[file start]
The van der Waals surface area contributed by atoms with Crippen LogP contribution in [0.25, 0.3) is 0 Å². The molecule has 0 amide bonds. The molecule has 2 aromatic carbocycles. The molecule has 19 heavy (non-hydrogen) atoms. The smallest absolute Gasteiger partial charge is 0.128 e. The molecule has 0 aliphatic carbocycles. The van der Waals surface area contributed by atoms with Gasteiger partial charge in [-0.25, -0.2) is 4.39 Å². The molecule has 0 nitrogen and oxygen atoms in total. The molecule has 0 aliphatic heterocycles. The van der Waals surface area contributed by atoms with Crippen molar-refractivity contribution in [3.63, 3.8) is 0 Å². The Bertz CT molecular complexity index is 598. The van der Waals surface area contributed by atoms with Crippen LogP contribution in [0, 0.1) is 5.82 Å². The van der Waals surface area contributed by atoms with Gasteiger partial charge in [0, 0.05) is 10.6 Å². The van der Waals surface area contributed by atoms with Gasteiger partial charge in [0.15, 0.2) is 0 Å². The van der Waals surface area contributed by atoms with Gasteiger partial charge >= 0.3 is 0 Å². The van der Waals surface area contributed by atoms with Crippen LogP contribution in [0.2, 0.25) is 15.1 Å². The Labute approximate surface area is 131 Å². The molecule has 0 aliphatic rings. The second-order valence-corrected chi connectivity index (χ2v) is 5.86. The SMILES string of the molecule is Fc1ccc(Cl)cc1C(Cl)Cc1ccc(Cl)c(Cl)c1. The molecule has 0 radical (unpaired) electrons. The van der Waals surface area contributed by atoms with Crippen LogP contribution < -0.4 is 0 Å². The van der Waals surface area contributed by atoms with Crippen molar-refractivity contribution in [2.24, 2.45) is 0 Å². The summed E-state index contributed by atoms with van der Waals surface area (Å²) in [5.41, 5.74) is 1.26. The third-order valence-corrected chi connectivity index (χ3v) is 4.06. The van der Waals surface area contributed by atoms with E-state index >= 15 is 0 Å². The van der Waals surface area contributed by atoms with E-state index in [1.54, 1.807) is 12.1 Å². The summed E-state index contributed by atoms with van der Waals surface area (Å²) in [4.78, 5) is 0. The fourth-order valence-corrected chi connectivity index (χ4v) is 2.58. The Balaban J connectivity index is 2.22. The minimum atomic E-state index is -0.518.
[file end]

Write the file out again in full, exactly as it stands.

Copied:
The van der Waals surface area contributed by atoms with Crippen LogP contribution in [0.25, 0.3) is 0 Å². The molecule has 0 amide bonds. The molecule has 2 aromatic carbocycles. The molecule has 19 heavy (non-hydrogen) atoms. The smallest absolute Gasteiger partial charge is 0.128 e. The molecule has 0 aliphatic carbocycles. The van der Waals surface area contributed by atoms with Gasteiger partial charge in [-0.25, -0.2) is 4.39 Å². The molecule has 0 nitrogen and oxygen atoms in total. The molecule has 0 aliphatic heterocycles. The van der Waals surface area contributed by atoms with Crippen molar-refractivity contribution in [3.63, 3.8) is 0 Å². The Bertz CT molecular complexity index is 598. The van der Waals surface area contributed by atoms with Crippen LogP contribution in [0, 0.1) is 5.82 Å². The van der Waals surface area contributed by atoms with Gasteiger partial charge in [0, 0.05) is 10.6 Å². The van der Waals surface area contributed by atoms with Gasteiger partial charge in [0.15, 0.2) is 0 Å². The van der Waals surface area contributed by atoms with Gasteiger partial charge >= 0.3 is 0 Å². The van der Waals surface area contributed by atoms with Crippen LogP contribution in [0.2, 0.25) is 15.1 Å². The Labute approximate surface area is 131 Å². The molecule has 0 aliphatic rings. The second-order valence-corrected chi connectivity index (χ2v) is 5.86. The SMILES string of the molecule is Fc1ccc(Cl)cc1C(Cl)Cc1ccc(Cl)c(Cl)c1. The molecule has 0 radical (unpaired) electrons. The van der Waals surface area contributed by atoms with Crippen LogP contribution < -0.4 is 0 Å². The van der Waals surface area contributed by atoms with Crippen molar-refractivity contribution in [2.24, 2.45) is 0 Å². The summed E-state index contributed by atoms with van der Waals surface area (Å²) in [5.41, 5.74) is 1.26. The third-order valence-corrected chi connectivity index (χ3v) is 4.06. The van der Waals surface area contributed by atoms with E-state index >= 15 is 0 Å². The van der Waals surface area contributed by atoms with E-state index in [1.54, 1.807) is 12.1 Å². The summed E-state index contributed by atoms with van der Waals surface area (Å²) in [4.78, 5) is 0. The fourth-order valence-corrected chi connectivity index (χ4v) is 2.58. The Balaban J connectivity index is 2.22. The minimum atomic E-state index is -0.518.